Legislature(1993 - 1994)
02/16/1993 09:05 AM CRA
* first hearing in first committee of referral
= bill was previously heard/scheduled
= bill was previously heard/scheduled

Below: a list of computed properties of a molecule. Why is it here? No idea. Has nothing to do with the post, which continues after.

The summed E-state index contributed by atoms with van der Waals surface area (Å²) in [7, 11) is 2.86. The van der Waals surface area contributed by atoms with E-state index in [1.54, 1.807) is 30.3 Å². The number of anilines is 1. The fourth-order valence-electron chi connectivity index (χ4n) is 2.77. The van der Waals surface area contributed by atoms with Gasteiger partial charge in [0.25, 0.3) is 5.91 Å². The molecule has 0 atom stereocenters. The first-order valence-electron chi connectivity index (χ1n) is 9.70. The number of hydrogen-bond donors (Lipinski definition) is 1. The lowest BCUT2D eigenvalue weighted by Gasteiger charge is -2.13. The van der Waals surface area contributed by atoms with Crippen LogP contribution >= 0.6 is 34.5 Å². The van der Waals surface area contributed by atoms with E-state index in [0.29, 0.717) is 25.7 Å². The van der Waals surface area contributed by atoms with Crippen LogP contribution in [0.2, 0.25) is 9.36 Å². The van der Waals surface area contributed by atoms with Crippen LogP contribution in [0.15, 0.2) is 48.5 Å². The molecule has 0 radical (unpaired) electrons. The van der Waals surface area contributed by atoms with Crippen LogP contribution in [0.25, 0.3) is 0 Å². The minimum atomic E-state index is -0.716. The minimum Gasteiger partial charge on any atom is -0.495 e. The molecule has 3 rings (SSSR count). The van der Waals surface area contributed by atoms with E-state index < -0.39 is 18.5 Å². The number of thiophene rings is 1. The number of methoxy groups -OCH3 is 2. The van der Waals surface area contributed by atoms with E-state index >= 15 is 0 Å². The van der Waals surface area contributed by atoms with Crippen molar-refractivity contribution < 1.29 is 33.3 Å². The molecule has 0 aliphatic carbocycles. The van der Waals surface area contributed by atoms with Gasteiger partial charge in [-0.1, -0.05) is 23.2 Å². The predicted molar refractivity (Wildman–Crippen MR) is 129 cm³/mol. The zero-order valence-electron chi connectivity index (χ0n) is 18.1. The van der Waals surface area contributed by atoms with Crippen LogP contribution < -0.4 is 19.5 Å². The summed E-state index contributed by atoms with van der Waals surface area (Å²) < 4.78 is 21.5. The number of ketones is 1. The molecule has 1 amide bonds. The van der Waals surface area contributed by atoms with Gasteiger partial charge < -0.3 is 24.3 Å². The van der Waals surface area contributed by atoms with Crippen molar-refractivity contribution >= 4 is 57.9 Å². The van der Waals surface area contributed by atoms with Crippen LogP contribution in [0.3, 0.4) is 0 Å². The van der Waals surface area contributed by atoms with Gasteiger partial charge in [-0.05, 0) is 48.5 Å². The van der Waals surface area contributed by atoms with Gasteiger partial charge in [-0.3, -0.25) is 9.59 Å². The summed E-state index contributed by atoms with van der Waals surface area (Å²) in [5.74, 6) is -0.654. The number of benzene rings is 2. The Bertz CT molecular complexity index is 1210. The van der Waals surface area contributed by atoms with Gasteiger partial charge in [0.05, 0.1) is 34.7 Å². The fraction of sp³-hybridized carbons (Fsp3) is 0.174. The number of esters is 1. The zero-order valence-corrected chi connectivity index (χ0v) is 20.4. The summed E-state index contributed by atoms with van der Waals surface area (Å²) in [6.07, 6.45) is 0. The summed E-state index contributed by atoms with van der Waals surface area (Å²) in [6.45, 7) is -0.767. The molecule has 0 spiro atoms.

SENATE COMMUNITY & REGIONAL AFFAIRS COMMITTEE February 16, 1993 9:05 a.m. MEMBERS PRESENT Senator Randy Phillips, Chairman Senator Robin Taylor, Vice Chairman Senator Rick Halford Senator Ad Adams MEMBERS ABSENT Senator Fred Zharoff COMMITTEE CALENDAR SENATE JOINT RESOLUTION NO. 20 Disapproving the Local Boundary Commission recommendation regarding the annexation of territory to the City of Palmer. SENATE BILL NO. 88 "An Act relating to grants to municipalities, named recipients, and unincorporated communities; establishing capital project matching grant programs for municipalities and unincorporated communities; establishing a local share requirement for capital project grants to municipalities, named recipients, and unincorporated communities; and providing for an effective date." SENATE BILL NO. 89 "An Act making appropriations for capital project matching grant programs; and providing for an effective date." PREVIOUS SENATE COMMITTEE ACTION SJR 20 - See Community & Regional Affairs minutes dated 2/9/93. SB 88 - No previous action to record. SB 89 - No previous action to record. WITNESS REGISTER Kent Swisher Alaska Municipal League 217 Second St. Juneau, AK 99801 POSITION STATEMENT: Testified in support of SB 88 Senator Jay Kerttula State Capitol Juneau, AK 99801-1182 POSITION STATEMENT: Has concerns with SB 88 Jack Fargnoli Office of Management & Budget Office of the Governor P.O. Box 110020 Juneau, AK 99811-0020 POSITION STATEMENT: Offered information on SB 88 Shelby Stastny, Director Office of Management & Budget Office of the Governor P.O. Box 110020 Juneau, AK 99811-0020 POSITION STATEMENT: Testified on SB 88 ACTION NARRATIVE TAPE 93-6 , SIDE A Number 001 The Senate Community & Regional Affairs Committee was called to order by Chairman Randy Phillips at 9:05 a.m. He introduced SJR 20 (DISAPPROVE PALMER BOUNDARY CHANGES) as the first order of business, noting that the Alaska Boundary Commission has recommended the annexation, however, the resolution recommends the annexation be disapproved. Senator Halford moved that SJR 20 be passed out of committee with individual recommendations. Hearing no objections, it was so ordered. Number 025 Chairman Randy Phillips introduced SB 88 (CAPITAL PROJECT GRANTS) and SB 89 (APPROP: CAPITAL PROJECT MATCHING GRANTS) as the next order of business. KENT SWISHER, representing the Alaska Municipal League, stated the League's support for SB 88, however, they do have some concerns with the legislation. One concern is with new restrictions on Section 315 grants which previously have had neither a matching requirement or administrative rule making as part of that process. SB 88 provides both of those items and has the potential of creating a negative situation. Another concern is the process outlined in the bill which the League feels is a long and cumbersome process and is one that has potential for major changes. He said anything that can be done to shorten the process would be beneficial. In terms of the kind of match required from local governments under SB 88, the League suggests that while a match is appropriate, perhaps the ratios for the first year are high enough. Mr. Swisher suggested that the League would like to have the flexibility to use 315 monies as the local match. There may be circumstances in which the grant provided in SB 88 can be put to a good purpose, yet the jurisdiction simply may not have the ability to raise cash. Number 125 SENATOR KERTTULA said it takes more money in the rural areas to build these projects, and he doesn't think a population base is necessarily the only criteria that should be plugged into a matching grant process for making decisions. Ken Swisher noted that the Alaska Municipal League supports the concept of recognizing a cost differential in construction in rural areas. He further noted that the bill does not include that, and its only deviation from a population is the use of a population multiplier in determining the amount of funding and in establishing a minimum. The League recommends that the minimum be increased from $25,000 to $50,000. Senator Kerttula commented that there is good reason for having local matches, but he doesn't feel it has been properly spoken to in SB 88. The small rural areas that need a project don't have a chance under this bill of ever getting anything of significance. Under this program the rural areas don't get enough dollars to do anything with them, but the urban areas do. He suggested the legislation needs amending to get a fairness doctrine. Number 218 Senator Adams moved to table SB 88 and SB 89. Senator Phillips objected. A hand vote was taken with the following result: Senator Adams voted "yea;" Senators R. Phillips and Halford voted "nay." The Chair announced the motion had failed. Number 232 JACK FARGNOLI, Office of Management & Budget, Office of the Governor, explained the purposes of the proposed program are two-fold. One, essentially to help create a sense in capital projects on the part of the communities and the other is to help leverage the use of state dollars in this time of declining oil revenues. The legislation has two components: one is the proposed capital project matching program that has been before the legislature the past two sessions; and the second is that the legislation also would extend the same match provisions to the existing municipal grant program in the Department of Administration and the same to the unincorporated community grant program in the Department of Community & Regional Affairs. The matching grant program treats municipalities and unincorporated communities separately, and the legislation proposes creating a fund within the Department of Administration to handle the municipal grants and a parallel fund within the Department of Community and Regional Affairs to handle the unincorporated community grants. The grants that go through those two programs would be allocated by separate procedures for each of them, and the communities would provide a match, either in cash or from a variety of in-kind sources. The municipal portion would have three tiers of rates, depending on the population of the municipality. Basically, those rates would be 25 percent for municipalities with over 5,000 population; 15 percent for municipalities between 1,000 and 5,000 population; and five percent under 1,000 population. Those rates, under the proposed bill, would go up in two years, counting this current fiscal year as the first of those two years, to 50 percent, 25 percent and eight percent respectively. A new element to this program would be that under the extension of the matches to the existing programs that are already in place, named recipients, as well as municipalities and unincorporated communities would also be subject to the match provision for their grants. The match rates would apply to the named recipients that are located within those municipalities, such that if a named were within a municipality of over 5,000 population, it would have the same match as a municipality, i.e., 25 percent. Those grants in the municipality side would be allocated by the population to the individual accounts that would be established for each municipality, and the allocation procedure would essentially be on a population basis, except that before the allocation spread is made, there is proposed in the legislation a set of weighing factors effectively enlarging the population of the smaller size municipalities. They would be 1.0 for municipalities over 5,000 population and then they go on down so that the smaller municipalities would get an adjustment that would reflect the differences they have relative to the larger municipalities with regard to access to capital and the cost of doing business. On the unincorporated side, the allocations would be spread equally, simply taking the total appropriation to the unincorporated community grant fund and then dividing the total appropriation by the number of unincorporated communities. In that case, they would be spread to all unincorporated communities that are eligible for the state's revenue sharing program. Mr. Fargnoli said the distinction to keep in mind is that it's not spread among those who participate in the state's revenue sharing program but rather those who are eligible. Basically, it uses the definition of the revenue sharing program which is any identified entity representing more than 25 people. There are some communities who elect not to participate in the state's revenue sharing program, but under this legislation, they would still be eligible for a grant. Number 312 Senator Halford asked if there is a minimum grant and the requirement is only 25 people to form an unincorporated community, why would an area want to form one unincorporated community if they have a population of 200 people and could form four different entities. Jack Fargnoli answered that under the provisions of the bill, the Department of Community and Regional Affairs would work with the local community to identify a single recipient to administer the grant. Senator Halford responded that if you are using the criteria of revenue sharing without any of the ability to discriminate in revenue sharing, you may find that there are three or four entities that want to qualify by adjusting their boundaries so that they don't overlap. Jack Fargnoli agreed that it could be a problem, but they basically use the same communities that are designated for revenue sharing. The revenue sharing program makes the determination of who is eligible and they would use that first category. Number 345 Chairman Randy Phillips referred to the fiscal notes on the legislation, saying he has some concerns with them, and he cautioned that OMB would have to justify them when they get to the Senate Finance Committee. Chairman Randy Phillips said he wanted to have an amendment prepared that would limit any local government's take to 10 percent for administrative costs, because in his community in the past, the local government has taken an excessive amount of money to implement a program. Chairman Randy Phillips also questioned where the guaranty was that local governments would get a match from the municipality for the money that local government is generating through local taxes for a working capital fund. Jack Fargnoli responded that they are working with the Department of Community & Regional Affairs to see if there is a solution to this. Number 400 Senator Taylor arrived at the meeting. Senator Halford asked how they dealt with the overlapping jurisdiction of boroughs and cities. Jack Fargnoli answered that they have tried in the bill to not get overlaps by basically using the population basis for the distribution of the grants to be non-overlapping conceptual areas. The borough populations are defined in the bill as the residual population after subtracting first the included communities. Senator Halford commented that the funding for the program is $67 million as a starting point, but if the funding gets down to somewhere around $10 million, all it is is a $25,000 grant to everybody, regardless of size. Jack Fargnoli agreed that the legislation does cover for that eventuality and that was correct. If the funding were actually lower than that, it would be less than even that. Number 448 SHELBY STASTNY, Director, Office of Management & Budget, referring to administrative costs, said it was their intention that all of this money go to projects and he would support a provision that no money could go to administrative costs. He added that they changed the language in the matching portion of the bill to make it clear that a municipality couldn't use their administrative costs as part of their match. He said he would not oppose going one step further and saying that they couldn't pay themselves for administrative costs. Number 470 Chairman Randy Phillips closed the public hearing on SB 88 and SB 89 and stated it would be back before the committee at its next meeting or the following week. There being no further business to come before the committee, the meeting was adjourned at 9:40 a.m.